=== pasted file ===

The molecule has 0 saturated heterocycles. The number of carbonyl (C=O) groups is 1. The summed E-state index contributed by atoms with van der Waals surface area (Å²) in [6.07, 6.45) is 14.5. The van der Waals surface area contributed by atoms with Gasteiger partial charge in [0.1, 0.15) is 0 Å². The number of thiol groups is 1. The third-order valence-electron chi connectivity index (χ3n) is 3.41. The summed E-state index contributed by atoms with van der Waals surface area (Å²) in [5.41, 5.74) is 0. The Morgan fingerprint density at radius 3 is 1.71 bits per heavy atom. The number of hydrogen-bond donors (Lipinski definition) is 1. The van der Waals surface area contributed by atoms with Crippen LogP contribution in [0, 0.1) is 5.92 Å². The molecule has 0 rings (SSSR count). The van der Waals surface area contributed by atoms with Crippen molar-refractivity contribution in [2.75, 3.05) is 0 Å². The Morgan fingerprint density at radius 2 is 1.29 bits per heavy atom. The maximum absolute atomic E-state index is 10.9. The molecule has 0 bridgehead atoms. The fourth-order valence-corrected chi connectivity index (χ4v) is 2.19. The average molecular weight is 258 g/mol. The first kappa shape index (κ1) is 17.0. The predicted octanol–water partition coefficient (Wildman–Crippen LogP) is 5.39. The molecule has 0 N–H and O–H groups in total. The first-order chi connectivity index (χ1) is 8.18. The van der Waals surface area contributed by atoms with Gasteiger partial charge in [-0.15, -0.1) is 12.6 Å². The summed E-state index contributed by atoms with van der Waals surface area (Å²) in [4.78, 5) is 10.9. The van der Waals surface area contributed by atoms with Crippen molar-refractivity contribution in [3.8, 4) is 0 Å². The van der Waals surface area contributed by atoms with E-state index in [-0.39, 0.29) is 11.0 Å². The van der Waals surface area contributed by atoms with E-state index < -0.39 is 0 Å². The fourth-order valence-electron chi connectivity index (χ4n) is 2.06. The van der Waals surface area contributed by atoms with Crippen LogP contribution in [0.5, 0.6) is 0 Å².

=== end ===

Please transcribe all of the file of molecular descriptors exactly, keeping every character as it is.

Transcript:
The molecule has 0 saturated heterocycles. The number of carbonyl (C=O) groups is 1. The summed E-state index contributed by atoms with van der Waals surface area (Å²) in [6.07, 6.45) is 14.5. The van der Waals surface area contributed by atoms with Gasteiger partial charge in [0.1, 0.15) is 0 Å². The number of thiol groups is 1. The third-order valence-electron chi connectivity index (χ3n) is 3.41. The summed E-state index contributed by atoms with van der Waals surface area (Å²) in [5.41, 5.74) is 0. The Morgan fingerprint density at radius 3 is 1.71 bits per heavy atom. The number of hydrogen-bond donors (Lipinski definition) is 1. The van der Waals surface area contributed by atoms with Crippen LogP contribution in [0, 0.1) is 5.92 Å². The molecule has 0 rings (SSSR count). The van der Waals surface area contributed by atoms with Crippen molar-refractivity contribution in [2.75, 3.05) is 0 Å². The Morgan fingerprint density at radius 2 is 1.29 bits per heavy atom. The maximum absolute atomic E-state index is 10.9. The molecule has 0 bridgehead atoms. The fourth-order valence-corrected chi connectivity index (χ4v) is 2.19. The average molecular weight is 258 g/mol. The first kappa shape index (κ1) is 17.0. The predicted octanol–water partition coefficient (Wildman–Crippen LogP) is 5.39. The molecule has 0 N–H and O–H groups in total. The first-order chi connectivity index (χ1) is 8.18. The van der Waals surface area contributed by atoms with Gasteiger partial charge in [-0.15, -0.1) is 12.6 Å². The summed E-state index contributed by atoms with van der Waals surface area (Å²) in [4.78, 5) is 10.9. The van der Waals surface area contributed by atoms with Crippen molar-refractivity contribution in [3.8, 4) is 0 Å². The van der Waals surface area contributed by atoms with E-state index in [-0.39, 0.29) is 11.0 Å². The van der Waals surface area contributed by atoms with E-state index < -0.39 is 0 Å². The fourth-order valence-electron chi connectivity index (χ4n) is 2.06. The van der Waals surface area contributed by atoms with Crippen LogP contribution in [0.5, 0.6) is 0 Å².